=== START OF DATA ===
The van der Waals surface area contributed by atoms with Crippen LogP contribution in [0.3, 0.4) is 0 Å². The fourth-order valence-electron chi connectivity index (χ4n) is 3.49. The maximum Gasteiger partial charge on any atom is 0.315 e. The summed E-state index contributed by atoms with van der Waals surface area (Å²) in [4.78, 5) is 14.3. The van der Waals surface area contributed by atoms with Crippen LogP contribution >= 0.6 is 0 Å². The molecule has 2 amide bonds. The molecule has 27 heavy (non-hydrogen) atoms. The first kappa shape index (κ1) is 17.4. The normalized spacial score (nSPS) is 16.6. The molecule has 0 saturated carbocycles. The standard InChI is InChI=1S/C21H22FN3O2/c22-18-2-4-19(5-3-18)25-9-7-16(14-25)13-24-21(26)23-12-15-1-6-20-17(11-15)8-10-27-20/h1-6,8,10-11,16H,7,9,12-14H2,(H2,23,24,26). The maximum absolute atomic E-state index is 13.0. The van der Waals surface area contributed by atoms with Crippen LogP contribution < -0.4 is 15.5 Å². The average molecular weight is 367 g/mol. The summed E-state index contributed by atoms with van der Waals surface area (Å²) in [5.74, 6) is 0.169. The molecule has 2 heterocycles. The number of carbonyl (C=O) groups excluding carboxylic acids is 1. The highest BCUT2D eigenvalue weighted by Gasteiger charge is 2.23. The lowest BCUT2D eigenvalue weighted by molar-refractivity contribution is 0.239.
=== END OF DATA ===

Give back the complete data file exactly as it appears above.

The van der Waals surface area contributed by atoms with Crippen LogP contribution in [0.3, 0.4) is 0 Å². The fourth-order valence-electron chi connectivity index (χ4n) is 3.49. The maximum Gasteiger partial charge on any atom is 0.315 e. The summed E-state index contributed by atoms with van der Waals surface area (Å²) in [4.78, 5) is 14.3. The van der Waals surface area contributed by atoms with Crippen LogP contribution >= 0.6 is 0 Å². The molecule has 2 amide bonds. The molecule has 27 heavy (non-hydrogen) atoms. The first kappa shape index (κ1) is 17.4. The normalized spacial score (nSPS) is 16.6. The molecule has 0 saturated carbocycles. The standard InChI is InChI=1S/C21H22FN3O2/c22-18-2-4-19(5-3-18)25-9-7-16(14-25)13-24-21(26)23-12-15-1-6-20-17(11-15)8-10-27-20/h1-6,8,10-11,16H,7,9,12-14H2,(H2,23,24,26). The maximum absolute atomic E-state index is 13.0. The van der Waals surface area contributed by atoms with Crippen LogP contribution < -0.4 is 15.5 Å². The average molecular weight is 367 g/mol. The summed E-state index contributed by atoms with van der Waals surface area (Å²) in [5.74, 6) is 0.169. The molecule has 2 heterocycles. The number of carbonyl (C=O) groups excluding carboxylic acids is 1. The highest BCUT2D eigenvalue weighted by Gasteiger charge is 2.23. The lowest BCUT2D eigenvalue weighted by molar-refractivity contribution is 0.239.